Thursday, April 02, 2009

"Unnacustomed as I am to public speaking..."

Mes Amis

Its been a long time since I was at university. In my last couple of years I had to regularly present ideas and potential papers to my peers to convince everyone that I was actually doing the work I sai I was. I was always nervous about it. More so than when I have to do an event, I think because I knew that there was something at stake here; I was presenting work not to interested parties, but to people who knew their stuff inside out, who wanted to be dazzled by that which they did not know, not merely entertained.

On Monday I had some of those old fears come back to me when I went to talk to a fourth year English seminar at Dundee university. Oh, sure, the wonderful Dr Aliki Varvogli - who is a true friend to crime fiction - had assured me that all would be fine, but I couldn't help remembering some of the old pressures. And when I learned they'd already had a few other guest speakers including the learned Andrew Pepper who by all acounts was witty, informed and supremely able to answer any questions thrown at him, my fears went into overdrive.

Unneccearily, it seems, because it was great fun talking to these folks, And even more reassuring that none of them dropped off to sleep as I remember doing on occasion when we used to have guest speakers. A lot of what I talked about was apparently very relevant to the course, which focussed on American crime fiction. Being that my influences are near exclusively stateside, I talked about what appealed to me in what they wrote, how it differed from the Brit crime I knew when I was coming up in the scene (and how a great deal of that has thankfully changed) and about whether I was really interested in crime fiction.

Yes, that last one was an unexpected question: "are you interested in crime? Or crime fiction?" A tough one to answer, and my answer was long and rambling, but in the end it came down to this: I'm not interested in mysteries. I'm not interested in justice restored. I don't care how someone committed a crime. I don't care if we ever know whodunnit. I am interested in how crime affects people. I am interested in what crime fiction has to say socially, pyschologically. I think it can be more than a mere distraction, that at its best it can truly say something more interesting than, "crime is bad." So no, I'm not interested in "crime fiction" as its own end, but I'm interested in fictionally how crime can be used. I think there's a distinction.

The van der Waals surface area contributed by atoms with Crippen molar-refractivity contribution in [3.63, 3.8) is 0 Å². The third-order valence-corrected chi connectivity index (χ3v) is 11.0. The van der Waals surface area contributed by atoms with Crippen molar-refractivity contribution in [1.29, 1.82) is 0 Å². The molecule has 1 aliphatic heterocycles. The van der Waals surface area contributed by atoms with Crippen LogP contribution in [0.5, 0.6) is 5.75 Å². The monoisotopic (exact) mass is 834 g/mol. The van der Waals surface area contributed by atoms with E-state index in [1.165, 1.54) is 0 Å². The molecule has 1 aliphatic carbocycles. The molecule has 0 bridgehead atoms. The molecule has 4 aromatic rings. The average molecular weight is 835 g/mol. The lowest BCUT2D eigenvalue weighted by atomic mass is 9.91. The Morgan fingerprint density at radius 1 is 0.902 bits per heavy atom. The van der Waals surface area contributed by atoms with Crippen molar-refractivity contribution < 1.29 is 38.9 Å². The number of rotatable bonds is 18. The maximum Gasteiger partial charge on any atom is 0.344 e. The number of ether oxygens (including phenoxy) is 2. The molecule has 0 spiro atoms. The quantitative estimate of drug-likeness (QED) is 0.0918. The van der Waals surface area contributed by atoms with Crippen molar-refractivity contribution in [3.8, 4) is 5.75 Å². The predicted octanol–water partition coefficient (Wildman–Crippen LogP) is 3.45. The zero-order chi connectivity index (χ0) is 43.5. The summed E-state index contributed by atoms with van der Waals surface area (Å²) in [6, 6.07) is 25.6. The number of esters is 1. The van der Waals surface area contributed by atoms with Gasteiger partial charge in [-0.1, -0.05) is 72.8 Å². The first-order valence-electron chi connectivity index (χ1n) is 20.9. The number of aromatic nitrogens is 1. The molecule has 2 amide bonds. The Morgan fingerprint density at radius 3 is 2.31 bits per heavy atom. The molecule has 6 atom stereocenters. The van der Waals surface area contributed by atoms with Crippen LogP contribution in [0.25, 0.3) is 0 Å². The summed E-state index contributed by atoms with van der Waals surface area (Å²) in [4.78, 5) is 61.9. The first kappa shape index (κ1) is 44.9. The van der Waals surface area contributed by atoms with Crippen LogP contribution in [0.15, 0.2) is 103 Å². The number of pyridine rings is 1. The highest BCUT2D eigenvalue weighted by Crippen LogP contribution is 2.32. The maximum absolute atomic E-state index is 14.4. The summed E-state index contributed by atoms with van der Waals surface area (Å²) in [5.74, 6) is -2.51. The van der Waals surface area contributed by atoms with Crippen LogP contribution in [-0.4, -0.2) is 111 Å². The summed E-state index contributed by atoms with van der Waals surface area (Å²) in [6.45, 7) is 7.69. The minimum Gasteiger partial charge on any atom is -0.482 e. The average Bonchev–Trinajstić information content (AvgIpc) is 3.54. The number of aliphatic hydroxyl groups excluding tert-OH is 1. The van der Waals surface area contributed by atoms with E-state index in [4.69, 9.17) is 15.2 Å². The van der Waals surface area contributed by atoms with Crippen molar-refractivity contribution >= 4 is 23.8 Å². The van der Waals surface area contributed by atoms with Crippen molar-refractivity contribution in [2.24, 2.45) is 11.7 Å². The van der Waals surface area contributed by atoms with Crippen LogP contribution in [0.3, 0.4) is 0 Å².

Did I answer the question? I don't know. But at least I tried to tease out what it meant.

In all, it was a grand afternoon even if my prepared stuff ran a little short as I self-edited on the day (cutting out a whole swathe about Walter Mosley as social commentator that just kind of droned on) and luckily there were a few questions from the floor. The Sopranos and The Wire came up, of course. We pondered why America does "street level" crime far better than we've ever done (my own theory has something to do with the lawlessness of the old west which, when you think about it, wasn't that long ago in historical terms) and a myriad of other topics. True crime came up, and I admitted that aside from a few exceptions (David Simon's Homicide, Carol Anne Davis's rational explorations, Truman Capote's In Cold Blood and, of course, the magnificent Joseph Wambaugh) I never had much time for it, finding accounts to very often be sensationalised or unfulfilling in the way they approached the subject matter. We also talked about location as being intrinsic to crime fiction and how the tropes of the thriller genre just don't work in some locations no matter how hard an author might want them too.

And my fears have dissipated at least a little. I wasn't there as an academic, even though my fear was they'd treat me like one (expecting me to have the answers) but as someone whose approach to crime and crime fiction came from another angle.

So with many thanks to Aliki and the students at UoD (may you all graduate in style, and watch out for the wee gnome who smacks you atop the head with a rolled up sock at the graduation ceremony) for being so welcoming and accomadating. Even the girl who turned up late (I actually never noticed until she apologised at the end of the session) and, above all, for helping me overcome my fears at doing my first solo gig as an author*.

Next up, Dundee Literary Festival... but I'll let you know more about that one as it approaches!

Au revoir


*the launch doesn't exactly count - - that was a very on-my-side audience.

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